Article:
Latest updates:

We hope you enjoy your visit here. Please join or login if you have joined before.

MT @ Facebook

Not logged in

Users online

33 guests

Welcome to our newest member, willtravers

Nekkar - Self-Titled

by Vasilis Odontidis at 22 April 2013, 2:04 PM

When the light fades and night paves its way in the darkening sky, everything is pitch black except for those tiny sources of light either alone or being part of constellations or the light that never warms. Up in the heavens in the constellation of Beta Böotis there is a star that comes by the name of arabic origin Nekkar or Nakkar. And with that, should solitude be your only friend, the time comes when you dig inside your soul and search for those raw feelings that dwell deep within. NEKKAR in their homonymous debut album awakens those feelings outlined by their atmospheric doom metal (atmospheric to some is depressing but I grew up with the terminology atmospheric and I will stick to this). Hailing from Greece this five piece band (including a saxophonist!) has is offering a six track album that redefines solitude, anger, despair and apathy.

The album opens with the instrumental “In Your Absence” giving the first hints of the depressing isolation forged by minimalistic keyboards and an amalgam of electronic and real drums. “This Ordeal” breaks with an elegy of down tuned clean guitars before distortion and vocals full of hatred kicks in. In the chorus the saxophone binds rage with bitterness and the lines “This Ordeal Is My Punishment” haunts my head for days now. “Uncomfortable Silence” continues the same down-beat tempo with monolithic riffs, while the saxophone is sounding mellow and desperate again. After the bridge of the song Sakis Tolis of the legendary ROTTING CHRIST provides guest vocals and sends the song to another dimension. “Bridge” gets things heavier with the riffing being more specific and drums having more double bass breaks while the tempo is kept in low speeds. Saxophone and guitar leads are coming one after another. “Distorted Birth” gets us back to clean guitars that interchange with distortion on the verses and choruses while some guitar leads are present but saxophone is having a very strong presence especially in the end of the song. The album ends with the nine minute long track “Solemn Mind” is the epitome of atmospheric doom and the epilogue of the record.

I would compare NEKKAR to ANATHEMA and KATATONIA of their very first albums. And it has been such a long time since I heard a record of that genre that sounded that interesting and good. There is a very depressing mood throughout the record and burning rage. The instrumental intro was very interesting and I think it would be nice if the used same soundscapes during the songs. I found the pattern down tempo - heavy riffs - mellow lead with saxophone in the choruses a bit repetitive. If you consider that there are only five songs it doesn’t bother at all. But if they want to continue releasing albums that must change. I loved the use of saxophone but it sounded too dull and muffled and according to my limited knowledge its sound can be much more expressing. That would make songs even better and a give a very interesting outcome. I think the band is in its infancy and they need time to find up their own sound. But they have the potential. The lyrics are full of despair and hatred which binds perfectly with their music and they are structured pretty well. The production of the album is very good - except my questioning about the saxophone. Their playing is top notch in any case.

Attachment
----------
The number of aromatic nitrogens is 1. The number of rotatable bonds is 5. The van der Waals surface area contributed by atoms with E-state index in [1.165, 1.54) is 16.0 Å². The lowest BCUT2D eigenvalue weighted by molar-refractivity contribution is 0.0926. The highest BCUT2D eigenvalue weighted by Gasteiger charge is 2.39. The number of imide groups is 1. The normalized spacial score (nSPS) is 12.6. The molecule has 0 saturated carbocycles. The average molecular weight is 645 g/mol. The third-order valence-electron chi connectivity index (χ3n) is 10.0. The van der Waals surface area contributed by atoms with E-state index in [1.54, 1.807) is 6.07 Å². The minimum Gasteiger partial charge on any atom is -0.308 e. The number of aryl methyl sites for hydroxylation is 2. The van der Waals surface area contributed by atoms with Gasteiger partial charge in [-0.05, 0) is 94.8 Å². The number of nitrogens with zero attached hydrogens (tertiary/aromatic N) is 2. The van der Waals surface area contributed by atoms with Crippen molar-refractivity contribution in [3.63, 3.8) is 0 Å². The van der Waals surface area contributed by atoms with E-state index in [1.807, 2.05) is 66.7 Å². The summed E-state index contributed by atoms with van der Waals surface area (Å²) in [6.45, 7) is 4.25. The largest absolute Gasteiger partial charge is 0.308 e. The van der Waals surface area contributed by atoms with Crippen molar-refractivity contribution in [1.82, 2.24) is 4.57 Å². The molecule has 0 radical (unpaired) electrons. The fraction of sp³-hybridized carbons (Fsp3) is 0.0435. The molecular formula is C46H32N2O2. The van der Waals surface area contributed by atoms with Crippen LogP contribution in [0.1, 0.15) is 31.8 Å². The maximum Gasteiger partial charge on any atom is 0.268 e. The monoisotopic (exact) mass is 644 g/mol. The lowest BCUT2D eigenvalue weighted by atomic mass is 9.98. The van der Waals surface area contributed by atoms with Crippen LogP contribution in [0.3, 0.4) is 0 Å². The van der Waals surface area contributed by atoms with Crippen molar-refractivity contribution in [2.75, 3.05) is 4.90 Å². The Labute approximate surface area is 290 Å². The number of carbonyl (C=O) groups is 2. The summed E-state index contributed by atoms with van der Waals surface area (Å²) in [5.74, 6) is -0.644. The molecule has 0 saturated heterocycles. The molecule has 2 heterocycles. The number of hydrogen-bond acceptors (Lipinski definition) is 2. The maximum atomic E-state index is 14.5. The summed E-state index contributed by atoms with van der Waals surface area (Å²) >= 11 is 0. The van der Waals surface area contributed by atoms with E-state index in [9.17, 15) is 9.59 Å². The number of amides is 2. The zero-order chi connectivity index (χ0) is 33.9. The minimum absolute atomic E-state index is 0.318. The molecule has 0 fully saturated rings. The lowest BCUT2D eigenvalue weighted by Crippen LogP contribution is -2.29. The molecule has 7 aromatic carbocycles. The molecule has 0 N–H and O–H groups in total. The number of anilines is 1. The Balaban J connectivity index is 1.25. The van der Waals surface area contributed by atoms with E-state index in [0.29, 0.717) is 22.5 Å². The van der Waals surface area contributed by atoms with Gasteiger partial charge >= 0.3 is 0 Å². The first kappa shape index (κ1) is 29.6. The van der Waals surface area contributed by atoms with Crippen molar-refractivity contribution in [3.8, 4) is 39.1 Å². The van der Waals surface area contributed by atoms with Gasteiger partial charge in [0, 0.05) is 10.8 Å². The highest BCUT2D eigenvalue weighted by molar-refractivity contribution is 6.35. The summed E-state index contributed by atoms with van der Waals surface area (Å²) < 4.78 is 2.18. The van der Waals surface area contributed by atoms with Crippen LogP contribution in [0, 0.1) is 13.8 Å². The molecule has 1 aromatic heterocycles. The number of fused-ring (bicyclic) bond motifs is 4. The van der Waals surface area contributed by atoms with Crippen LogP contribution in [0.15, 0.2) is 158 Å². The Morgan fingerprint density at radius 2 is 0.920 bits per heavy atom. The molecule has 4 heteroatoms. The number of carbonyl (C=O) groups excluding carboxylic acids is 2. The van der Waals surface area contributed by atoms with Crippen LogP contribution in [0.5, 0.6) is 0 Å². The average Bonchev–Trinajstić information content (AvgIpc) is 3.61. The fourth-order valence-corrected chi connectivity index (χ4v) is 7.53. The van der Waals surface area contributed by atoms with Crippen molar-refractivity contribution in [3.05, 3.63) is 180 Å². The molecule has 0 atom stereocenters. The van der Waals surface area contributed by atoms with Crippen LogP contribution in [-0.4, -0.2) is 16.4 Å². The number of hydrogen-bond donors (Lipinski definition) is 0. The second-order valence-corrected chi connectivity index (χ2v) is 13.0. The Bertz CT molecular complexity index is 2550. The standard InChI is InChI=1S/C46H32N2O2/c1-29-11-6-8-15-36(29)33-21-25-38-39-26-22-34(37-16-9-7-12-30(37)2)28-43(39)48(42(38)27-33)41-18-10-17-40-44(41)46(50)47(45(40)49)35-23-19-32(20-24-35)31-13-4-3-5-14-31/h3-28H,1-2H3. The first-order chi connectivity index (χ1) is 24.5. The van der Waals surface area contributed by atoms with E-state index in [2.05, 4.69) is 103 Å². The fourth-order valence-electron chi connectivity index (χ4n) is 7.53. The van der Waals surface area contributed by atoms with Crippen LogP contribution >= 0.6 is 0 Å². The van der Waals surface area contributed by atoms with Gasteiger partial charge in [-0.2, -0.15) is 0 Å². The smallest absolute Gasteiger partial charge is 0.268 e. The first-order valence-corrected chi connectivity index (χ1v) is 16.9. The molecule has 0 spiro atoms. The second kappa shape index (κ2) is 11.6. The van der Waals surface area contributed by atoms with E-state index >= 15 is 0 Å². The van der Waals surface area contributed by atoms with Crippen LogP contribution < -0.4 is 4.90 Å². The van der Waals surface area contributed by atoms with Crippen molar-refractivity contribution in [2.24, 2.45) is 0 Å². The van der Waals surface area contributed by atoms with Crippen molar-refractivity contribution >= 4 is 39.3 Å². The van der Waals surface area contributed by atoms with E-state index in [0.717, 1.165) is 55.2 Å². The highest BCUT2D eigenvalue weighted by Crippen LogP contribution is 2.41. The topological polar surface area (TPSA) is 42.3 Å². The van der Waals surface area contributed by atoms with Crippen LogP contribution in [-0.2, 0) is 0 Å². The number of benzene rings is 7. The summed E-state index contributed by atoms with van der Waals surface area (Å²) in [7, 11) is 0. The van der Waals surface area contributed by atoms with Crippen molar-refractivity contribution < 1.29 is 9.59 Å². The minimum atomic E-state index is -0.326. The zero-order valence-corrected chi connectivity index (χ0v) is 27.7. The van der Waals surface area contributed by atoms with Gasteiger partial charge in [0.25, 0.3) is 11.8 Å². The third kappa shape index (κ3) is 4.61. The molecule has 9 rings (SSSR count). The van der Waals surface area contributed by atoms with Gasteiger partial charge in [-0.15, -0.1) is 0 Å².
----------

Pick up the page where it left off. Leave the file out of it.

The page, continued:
There are records that you can’t listen through all hours of day. There are specific moments when you want to isolate yourself in your place or have a walk at night. “Nekkar” is one of those records that require very special conditions from the listener to unfold its nightly wings. It is dark, it is haunting, it is bleak but in the end it rewards you with a Pyrrhic victory and a bitter kind of salvation.

4 Star Rating

1. In Your Absence (instrumental)
2. This Ordeal
3. Uncomfortable Silence
4. Bridge
5. Distorted Birth
6. Solemn Mind
Nodas Zanos - Bass
Efthimis Psixogyios - Drums
Kostis Prassas - Guitars
Giannis Anagnostou - Guitars, Vocals
Thomas Smyris - Saxophone
Record Label: Independent


You do not have permission to rate

Metal Temple © 2000-2014
Yiannis Mitsakos

Designed, Implemented and Hosted by PC Green